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By Emily Conover
Homer Neal, a particle physicist from the University of Michigan and a member of the ATLAS experiment, took over as 2016 APS president on January 1. In 2015 he served as president-elect and as vice president in 2014. At the University of Michigan, Neal has served as interim president and vice president for research, and as chair of the physics department. He has also served as vice president for academic affairs and provost at Stony Brook University, and dean for research and graduate development at Indiana University. Neal was a member of the board of directors of Ford Motor Company for 18 years, and has served on numerous advisory committees for national labs and other scientific institutions. He received his Ph.D. in physics in 1966 from the University of Michigan.
During a recent visit to APS headquarters in College Park, Md., Neal recalled his childhood in the small town of Franklin, Kentucky, a place he described as “highly segregated,” with separate schools and separate waiting rooms in the doctor’s office for white and black patients. Neal’s childhood hobby was ham radio, and he became close friends with another ham operator in his town, who was white. But, as Neal is African-American, leaders in the town disapproved of their relationship.
“We were both astounded, and agreed to stop our communications,” Neal said. “But it did teach me that basically when individuals are working on a scientific project together, the color of one’s skin doesn’t matter. It mattered to others, but it didn’t matter to us.”
APS News sat down with the new president to hear about his priorities for his year leading the Society.
Corporate reform, which began after members voted in its favor in November 2014, restructured APS senior management and redefined the roles of the Council of Representatives and the Board of Directors. “There are several dangling issues that will need follow-up,” Neal said. He plans to work with the Board and APS CEO Kate Kirby to ensure “that if kinks develop, that we take steps to resolve them.”
The most recent APS Strategic Plan, which set the goals for the Society, was created in 2012, before the recent corporate reform. “I and the other members of the presidential line believe that it’s very important to begin the process of updating the plan, especially since so many major changes have been made,” Neal said.
Forming a strategic plan for fundraising will be a top priority for Neal and the APS Development Advisory Committee, which Neal says is “composed of some very fine external members.”
With the increasing prevalence of open access publishing, the Society may need to adjust its business model if publishing income declines. “Right now a good fraction of what supports other activities comes from publishing, and if we lost some fraction of the publishing income then that’s a big deal,” said Neal. “We should be prepared for that.”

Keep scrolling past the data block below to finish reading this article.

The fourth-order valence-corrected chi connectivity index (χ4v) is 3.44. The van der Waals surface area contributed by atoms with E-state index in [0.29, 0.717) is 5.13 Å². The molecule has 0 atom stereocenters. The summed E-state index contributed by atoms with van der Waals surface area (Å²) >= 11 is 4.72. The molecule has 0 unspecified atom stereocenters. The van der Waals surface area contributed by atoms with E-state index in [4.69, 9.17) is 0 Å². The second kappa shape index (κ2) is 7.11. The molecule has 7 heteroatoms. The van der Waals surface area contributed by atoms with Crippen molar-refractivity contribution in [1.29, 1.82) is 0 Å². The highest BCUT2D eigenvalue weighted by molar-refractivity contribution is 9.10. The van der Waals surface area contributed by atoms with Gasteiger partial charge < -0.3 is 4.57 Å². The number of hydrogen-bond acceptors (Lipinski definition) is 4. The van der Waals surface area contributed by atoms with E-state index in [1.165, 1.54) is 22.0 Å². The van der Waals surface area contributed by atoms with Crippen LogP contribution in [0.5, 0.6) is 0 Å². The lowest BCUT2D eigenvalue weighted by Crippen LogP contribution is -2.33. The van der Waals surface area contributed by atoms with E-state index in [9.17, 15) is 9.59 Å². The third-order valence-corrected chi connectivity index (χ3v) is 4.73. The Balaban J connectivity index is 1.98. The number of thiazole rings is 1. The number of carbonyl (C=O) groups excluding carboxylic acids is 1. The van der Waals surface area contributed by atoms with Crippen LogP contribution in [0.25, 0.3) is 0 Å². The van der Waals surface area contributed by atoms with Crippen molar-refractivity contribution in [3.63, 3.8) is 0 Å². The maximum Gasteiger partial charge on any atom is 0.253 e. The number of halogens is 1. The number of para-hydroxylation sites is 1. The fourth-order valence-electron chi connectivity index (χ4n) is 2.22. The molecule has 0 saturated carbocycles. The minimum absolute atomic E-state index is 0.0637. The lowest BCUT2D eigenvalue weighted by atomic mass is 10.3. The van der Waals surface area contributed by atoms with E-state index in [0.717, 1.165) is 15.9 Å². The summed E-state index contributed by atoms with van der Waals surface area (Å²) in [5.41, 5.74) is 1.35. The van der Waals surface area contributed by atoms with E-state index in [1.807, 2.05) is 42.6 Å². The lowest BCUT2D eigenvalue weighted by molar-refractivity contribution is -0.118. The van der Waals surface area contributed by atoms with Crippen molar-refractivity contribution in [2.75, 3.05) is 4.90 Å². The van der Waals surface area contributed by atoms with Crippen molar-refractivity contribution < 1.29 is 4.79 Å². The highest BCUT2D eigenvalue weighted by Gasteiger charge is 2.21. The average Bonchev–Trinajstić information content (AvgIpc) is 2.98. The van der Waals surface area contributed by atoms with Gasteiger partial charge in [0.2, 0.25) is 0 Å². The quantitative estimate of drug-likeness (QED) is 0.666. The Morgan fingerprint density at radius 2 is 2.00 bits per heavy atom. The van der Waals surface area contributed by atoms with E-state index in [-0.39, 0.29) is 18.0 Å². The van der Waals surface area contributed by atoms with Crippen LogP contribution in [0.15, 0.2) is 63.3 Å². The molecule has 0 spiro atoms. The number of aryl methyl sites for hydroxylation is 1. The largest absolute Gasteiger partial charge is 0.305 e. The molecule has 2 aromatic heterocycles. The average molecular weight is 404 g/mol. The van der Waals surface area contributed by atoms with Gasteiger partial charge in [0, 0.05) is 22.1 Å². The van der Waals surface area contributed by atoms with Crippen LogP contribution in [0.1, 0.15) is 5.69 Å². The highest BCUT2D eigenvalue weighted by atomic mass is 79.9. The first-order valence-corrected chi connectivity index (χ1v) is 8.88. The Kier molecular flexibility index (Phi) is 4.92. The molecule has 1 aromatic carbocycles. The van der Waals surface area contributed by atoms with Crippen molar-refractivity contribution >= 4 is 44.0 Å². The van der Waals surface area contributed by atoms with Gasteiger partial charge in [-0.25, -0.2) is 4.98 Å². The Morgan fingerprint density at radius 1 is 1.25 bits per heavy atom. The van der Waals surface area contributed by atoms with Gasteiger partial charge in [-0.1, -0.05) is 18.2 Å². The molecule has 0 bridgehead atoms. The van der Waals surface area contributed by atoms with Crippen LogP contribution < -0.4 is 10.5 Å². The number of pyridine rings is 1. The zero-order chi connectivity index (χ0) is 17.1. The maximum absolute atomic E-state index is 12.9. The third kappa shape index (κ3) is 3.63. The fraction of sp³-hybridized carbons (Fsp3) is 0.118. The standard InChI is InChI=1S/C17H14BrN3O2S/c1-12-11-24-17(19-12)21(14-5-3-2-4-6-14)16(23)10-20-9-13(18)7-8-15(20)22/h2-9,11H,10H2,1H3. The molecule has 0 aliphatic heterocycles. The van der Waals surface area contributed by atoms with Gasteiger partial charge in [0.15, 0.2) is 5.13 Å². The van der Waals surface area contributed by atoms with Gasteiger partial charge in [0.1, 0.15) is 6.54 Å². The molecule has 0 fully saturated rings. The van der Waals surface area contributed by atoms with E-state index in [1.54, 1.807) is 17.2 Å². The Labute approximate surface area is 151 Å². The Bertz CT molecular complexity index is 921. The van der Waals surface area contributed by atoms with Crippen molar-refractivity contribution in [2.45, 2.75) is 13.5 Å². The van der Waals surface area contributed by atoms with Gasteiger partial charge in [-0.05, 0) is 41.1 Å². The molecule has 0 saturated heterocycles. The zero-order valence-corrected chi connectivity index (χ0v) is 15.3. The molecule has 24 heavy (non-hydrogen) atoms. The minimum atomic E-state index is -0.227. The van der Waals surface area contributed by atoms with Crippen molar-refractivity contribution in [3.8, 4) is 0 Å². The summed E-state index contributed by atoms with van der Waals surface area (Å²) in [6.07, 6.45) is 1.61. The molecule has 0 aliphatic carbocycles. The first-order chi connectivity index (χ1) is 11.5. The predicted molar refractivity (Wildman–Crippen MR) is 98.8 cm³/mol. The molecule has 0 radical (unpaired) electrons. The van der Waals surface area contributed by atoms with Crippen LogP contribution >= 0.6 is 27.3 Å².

In recent years, APS has worked to boost its contact with industry. Neal would like to continue to strengthen these efforts. Citing his experience as a member of the board of directors of Ford Motor Company, “I believe I have something to offer there,” Neal said.
Neal would also like to work together with organizations like the American Institute of Physics (AIP) and the American Association for the Advancement of Science. “What one could do would be to identify areas where we have similar goals.” Neal has already met with AIP CEO Robert Brown, he said. “We agreed to continue our discussions about ways we might cooperate.”
Science is an increasingly international effort, and many cutting-edge facilities are located overseas. “I would like to see APS consider study-abroad programs for physics students as something that should be embraced,” Neal said. “And if that were to occur, I would propose trying to get an endowment to help support such programs. That would be doing something that I don’t think anyone else is really doing.”
“I’ve been continually surprised at the small number of minorities choosing physics, so that should be another priority,” Neal said. “Diversity efforts are already underway but challenges remain.”
Neal hopes to draw attention to research scientists who have received a Ph.D. and done a postdoc, before entering into a long-term, untenured position in a research group. If these scientists lose their funding, “We have situations where 40-year-old, 45-year-old people with a large salary are just being kicked out the door when their work is finished, and it’s hard for them to find jobs,” Neal said.
Neal plans to maintain the Society’s contacts with Congress and scientific agencies. He also hopes to establish a more prominent presence in Washington. Neal is a member of the Council for the Smithsonian National Museum of African American History and Culture, which opens this year on the National Mall in Washington DC. “One of my concerns is what’s going to be done to help little kids see that science can be interesting.” Neal said. “APS might help in laying out the science exhibits that should go into that museum, both helping with outreach itself, but also giving APS more visibility on the Mall.”
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Editor: David Voss
Staff Science Writer: Emily Conover
Contributing Correspondent: Alaina G. Levine
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